Tuesday, December 28, 2010

SAUNDARANANDA 7.24: Blaming the Stimulus

bhaavena garvena gatena lakShmyaa
smitena kopena madena vaagbhiH
jahruH striyo deva-nRpa'-rShi-saMghaan
kasmaadd hi n' aasmad-vidham aakShipeyuH

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With their way of being, their pride,
their way of moving, their grace;

With a smile or show of indignation,
with their exuberance, with their voices,

Women have carried off hosts of gods, kings, and seers:

How could they not throw a man like me?

From here through to 7.45, Nanda cites a long list of gods, kings, and ascetic seers who were brought down, in their ascetic endeavours, by their desire for women.

Looking at the 18 cantos of Saudarananda as a whole, I see this long list of ascetic failures as a kind of counter-balance to the list of successes (in working to a non-ascetic means-whereby principle) cited by the Buddha in 16.87 - 16.91.

In any event, the next twenty verses will be heavy going, full of references to ancient Indian lore. Ploughing through them will allow ample opportunity to consider why Ashvaghosha wished to dwell at such length upon Nanda's consideration of how women, in Nanda's view, carried off so many men.

Is it in fact true that women, with their womanly wiles, are liable to carry off men? Or is truer to say that men, in our stupidity, are easily liable to get carried away with women?

The lyrics of the old Jimmy Buffet song Margaritaville have to me the ring of truth about them:

Some people say there's a woman to blame
But I know, it's my own damn fault.

In holding the view expressed in today's verse, Nanda might be like the nervous swimmer who is afraid of the calm, passive water in an empty swimming pool. If the nervous swimmer drowns in such water, the water is not to blame; the fault may rather lie in the nervous swimmer's failure to get beyond his instinctive reaction to water.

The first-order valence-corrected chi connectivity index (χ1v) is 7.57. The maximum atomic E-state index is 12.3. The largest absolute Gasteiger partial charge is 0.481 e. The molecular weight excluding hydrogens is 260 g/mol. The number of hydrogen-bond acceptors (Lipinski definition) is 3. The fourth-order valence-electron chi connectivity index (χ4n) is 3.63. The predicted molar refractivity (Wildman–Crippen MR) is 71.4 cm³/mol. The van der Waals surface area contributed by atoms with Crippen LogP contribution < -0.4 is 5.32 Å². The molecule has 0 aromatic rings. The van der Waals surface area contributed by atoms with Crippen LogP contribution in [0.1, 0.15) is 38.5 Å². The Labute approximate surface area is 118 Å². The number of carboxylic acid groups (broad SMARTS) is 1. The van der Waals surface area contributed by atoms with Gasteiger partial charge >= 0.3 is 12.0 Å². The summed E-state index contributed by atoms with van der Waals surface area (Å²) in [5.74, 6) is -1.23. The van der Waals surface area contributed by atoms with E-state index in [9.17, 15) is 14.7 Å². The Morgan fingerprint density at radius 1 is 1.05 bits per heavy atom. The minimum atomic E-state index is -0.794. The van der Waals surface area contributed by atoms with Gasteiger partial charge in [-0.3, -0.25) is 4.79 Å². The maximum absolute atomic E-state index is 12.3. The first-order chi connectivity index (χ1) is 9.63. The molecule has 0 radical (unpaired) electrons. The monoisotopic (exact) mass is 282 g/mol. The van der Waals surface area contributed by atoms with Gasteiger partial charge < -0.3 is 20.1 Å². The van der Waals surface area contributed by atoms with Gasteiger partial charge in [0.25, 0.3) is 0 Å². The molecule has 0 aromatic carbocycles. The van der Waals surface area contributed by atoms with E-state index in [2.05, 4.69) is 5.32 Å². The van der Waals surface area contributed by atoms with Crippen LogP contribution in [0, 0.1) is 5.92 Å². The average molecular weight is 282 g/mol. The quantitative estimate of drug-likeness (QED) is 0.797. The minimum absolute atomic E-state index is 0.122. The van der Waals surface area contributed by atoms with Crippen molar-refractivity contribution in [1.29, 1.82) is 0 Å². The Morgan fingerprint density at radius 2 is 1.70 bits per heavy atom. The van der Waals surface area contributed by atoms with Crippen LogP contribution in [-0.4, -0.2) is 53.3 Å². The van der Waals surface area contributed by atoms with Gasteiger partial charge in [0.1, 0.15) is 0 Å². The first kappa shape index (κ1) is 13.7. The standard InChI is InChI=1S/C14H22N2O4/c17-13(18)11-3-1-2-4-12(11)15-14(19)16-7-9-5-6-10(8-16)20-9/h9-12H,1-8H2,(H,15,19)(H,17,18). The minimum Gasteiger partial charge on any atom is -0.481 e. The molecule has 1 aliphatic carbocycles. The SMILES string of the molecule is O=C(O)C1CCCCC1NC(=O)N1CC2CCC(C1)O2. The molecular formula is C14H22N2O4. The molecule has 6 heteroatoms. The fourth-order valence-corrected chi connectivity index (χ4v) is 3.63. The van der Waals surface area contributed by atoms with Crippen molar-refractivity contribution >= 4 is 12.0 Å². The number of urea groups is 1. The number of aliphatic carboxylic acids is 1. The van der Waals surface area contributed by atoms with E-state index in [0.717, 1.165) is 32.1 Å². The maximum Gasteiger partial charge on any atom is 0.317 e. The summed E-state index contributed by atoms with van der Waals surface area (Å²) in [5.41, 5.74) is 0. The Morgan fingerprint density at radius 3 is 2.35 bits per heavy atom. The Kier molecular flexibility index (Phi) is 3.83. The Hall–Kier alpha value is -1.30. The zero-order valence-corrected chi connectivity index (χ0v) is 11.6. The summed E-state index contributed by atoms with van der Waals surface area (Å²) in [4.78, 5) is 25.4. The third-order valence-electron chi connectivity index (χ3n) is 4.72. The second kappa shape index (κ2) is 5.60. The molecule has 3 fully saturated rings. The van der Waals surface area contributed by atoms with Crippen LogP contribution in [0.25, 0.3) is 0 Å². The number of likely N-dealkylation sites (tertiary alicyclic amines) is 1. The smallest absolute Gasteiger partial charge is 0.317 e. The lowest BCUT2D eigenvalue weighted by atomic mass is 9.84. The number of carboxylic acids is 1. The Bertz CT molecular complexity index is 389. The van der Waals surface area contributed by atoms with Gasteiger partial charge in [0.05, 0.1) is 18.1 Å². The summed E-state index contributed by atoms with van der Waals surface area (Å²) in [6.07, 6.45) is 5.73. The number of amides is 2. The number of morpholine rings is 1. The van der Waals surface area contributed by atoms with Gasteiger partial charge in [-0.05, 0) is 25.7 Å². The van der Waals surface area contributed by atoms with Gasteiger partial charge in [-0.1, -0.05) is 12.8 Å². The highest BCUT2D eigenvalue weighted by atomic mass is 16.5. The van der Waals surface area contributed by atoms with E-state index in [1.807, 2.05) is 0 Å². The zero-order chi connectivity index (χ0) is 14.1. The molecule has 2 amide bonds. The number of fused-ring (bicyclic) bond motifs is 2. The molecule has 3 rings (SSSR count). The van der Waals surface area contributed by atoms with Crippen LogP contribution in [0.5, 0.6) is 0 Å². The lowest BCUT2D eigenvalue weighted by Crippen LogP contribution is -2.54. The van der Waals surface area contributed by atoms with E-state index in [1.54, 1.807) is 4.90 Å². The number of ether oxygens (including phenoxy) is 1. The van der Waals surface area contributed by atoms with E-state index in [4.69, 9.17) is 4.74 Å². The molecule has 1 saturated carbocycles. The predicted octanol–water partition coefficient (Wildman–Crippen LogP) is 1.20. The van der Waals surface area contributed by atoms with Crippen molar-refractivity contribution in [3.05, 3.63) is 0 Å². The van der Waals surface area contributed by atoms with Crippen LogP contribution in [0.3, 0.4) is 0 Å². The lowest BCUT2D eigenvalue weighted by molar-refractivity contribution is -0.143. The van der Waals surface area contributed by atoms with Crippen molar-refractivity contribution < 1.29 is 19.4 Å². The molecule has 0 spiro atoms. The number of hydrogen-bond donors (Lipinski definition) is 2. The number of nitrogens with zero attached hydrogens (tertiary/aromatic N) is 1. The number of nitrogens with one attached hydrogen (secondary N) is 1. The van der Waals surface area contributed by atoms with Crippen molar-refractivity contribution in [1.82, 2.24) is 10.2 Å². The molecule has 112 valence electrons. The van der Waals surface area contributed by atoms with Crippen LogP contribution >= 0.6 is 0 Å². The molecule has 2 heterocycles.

"The fault, dear Brutus, is not in our stars..."

EH Johnston:
For women have captivated crowds of divine and royal seers by their passion, pride, gait, beauty, smiles, anger, intoxication and voices. How then should they not attract a man like me ?

Linda Covill:
The temperament, disdain, gait, charm, smiles, temper, wantonness and voices of women have entranced hosts of divine and royal seers. How could they not overpower a chap like me?

bhaavena (inst. sg.): manner of being , nature , temperament , character ; manner of acting , conduct , behaviour ; any state of mind or body , way of thinking or feeling , sentiment , opinion , disposition
garvena (inst. sg.): m. pride , arrogance
gatena (inst. sg.): n. going , motion , manner of going
lakShmyaa (inst. sg.): f. beauty , loveliness , grace , charm , splendour , lustre

smitena (inst. sg.): n. a smile , gentle laugh
kopena (inst. sg.): m. ( √kup, to be angry) morbid irritation or disorder of the humors of the body ; fury ; passion , wrath , anger , rage
madena (inst. sg.): m. hilarity , rapture , excitement , inspiration , intoxication
vaagbhiH (inst. pl.): f. (fr. √ vach) speech , voice , talk , language (also of animals) , sound ; a word , saying , phrase , sentence , statement

jahruH = 3rd pers. pl. perfect hR: to take away , carry off , seize ; to master, overpower; to enrapture , charm , fascinate
striyaH (nom. pl. f.): women
deva-nRpa'-rShi-saMghaan (acc. pl.):
deva: mfn. divine; m. god
nRpa: m. protector of men , prince , king , sovereign
saMgha: m. (fr. sam + √ han) " close contact or combination " , any collection or assemblage , heap , multitude , quantity , crowd , host , number (generally with gen. pl. or ifc. , e.g. muni-saMgha , " a multitude of sages " ; shatru-saMgha, a host of enemies)
kasmaat: ind. where from? whence? why? wherefore?
hi: for
na: not
asmad-vidham (acc. sg. m.): my sort
asmad: (base of the first person pl. , as used in comp.)
vidha: (ifc.) form , manner , kind , sort
aakShipeyuH = 3rd pers. pl. optative aa- √ kShip: to throw down ; to strike with a bolt ; to convulse , cause to tremble ; to excel so as to put to shame ; to challenge

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